Security is a big worry for the Internet of Things (IoT). A major part of the problem lies with the operating system (OS) running on these devices, which by its nature is reconfigurable and open for both internal as well as external communications.
According to Per Buer, CEO and co-founder, IncludeOS, the growing use of Linux as an embedded OS is giving it a role for which it is far from perfect. Linux has impressive software and hardware support and supports just about any protocol and any peripheral. Being all dynamic, anything at any time can connect to a Linux system. The result is a massive amount of code and following this a considerable number of potential bugs that could lead to attacks.
IncludeOS offers a better solution. The company has created an open-source OS that links into the application at compile time, resulting in one software image where the OS functionality is inside the application and running directly on top of the hardware.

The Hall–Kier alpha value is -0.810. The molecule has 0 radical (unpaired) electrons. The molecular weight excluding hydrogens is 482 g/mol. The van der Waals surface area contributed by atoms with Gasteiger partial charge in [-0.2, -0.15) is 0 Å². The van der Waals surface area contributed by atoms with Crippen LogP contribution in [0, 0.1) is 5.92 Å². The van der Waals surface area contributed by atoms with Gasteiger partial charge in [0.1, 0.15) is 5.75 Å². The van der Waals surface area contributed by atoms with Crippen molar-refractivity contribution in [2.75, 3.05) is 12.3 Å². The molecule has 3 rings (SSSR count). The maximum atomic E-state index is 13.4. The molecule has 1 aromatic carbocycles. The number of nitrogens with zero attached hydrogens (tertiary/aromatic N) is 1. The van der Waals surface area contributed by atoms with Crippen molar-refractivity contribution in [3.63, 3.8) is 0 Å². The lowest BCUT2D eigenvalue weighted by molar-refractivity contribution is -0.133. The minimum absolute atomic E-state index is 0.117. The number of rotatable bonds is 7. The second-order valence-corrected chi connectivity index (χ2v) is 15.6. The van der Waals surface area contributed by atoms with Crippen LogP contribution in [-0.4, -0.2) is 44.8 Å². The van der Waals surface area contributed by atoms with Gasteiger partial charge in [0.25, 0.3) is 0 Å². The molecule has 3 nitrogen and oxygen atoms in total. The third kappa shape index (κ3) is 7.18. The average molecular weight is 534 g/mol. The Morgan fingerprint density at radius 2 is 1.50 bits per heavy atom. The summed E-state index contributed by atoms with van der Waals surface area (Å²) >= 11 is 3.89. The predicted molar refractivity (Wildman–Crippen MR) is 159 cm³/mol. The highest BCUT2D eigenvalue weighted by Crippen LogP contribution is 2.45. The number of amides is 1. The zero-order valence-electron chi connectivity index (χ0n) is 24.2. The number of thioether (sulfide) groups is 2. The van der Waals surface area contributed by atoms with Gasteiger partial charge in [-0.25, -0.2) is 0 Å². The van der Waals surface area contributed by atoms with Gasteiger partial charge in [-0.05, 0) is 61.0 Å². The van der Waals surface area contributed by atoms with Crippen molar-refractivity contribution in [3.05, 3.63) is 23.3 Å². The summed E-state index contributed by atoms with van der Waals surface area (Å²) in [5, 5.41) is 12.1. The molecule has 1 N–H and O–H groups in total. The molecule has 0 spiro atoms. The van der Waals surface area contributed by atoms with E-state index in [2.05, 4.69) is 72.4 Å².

The IncludeOS approach links only the OS functionality that the application needs into the binary software image, thus reducing both its possible attack surfaces and size. Thus, this approach is normally termed a ‘library OS’.
IncludeOS runs in a single address space, so there are neither inter-process communications nor concepts like kernel space and user space, making it a unikernel OS, and together these concepts give the architecture some very different characteristics in comparison with the traditional OS.
But the most important feature is security. As Linux and most other operating systems are designed to be general-purpose OS with long lifespans on different hardware platforms, they are reconfigurable, making them vulnerable to malicious misuse by an attacker.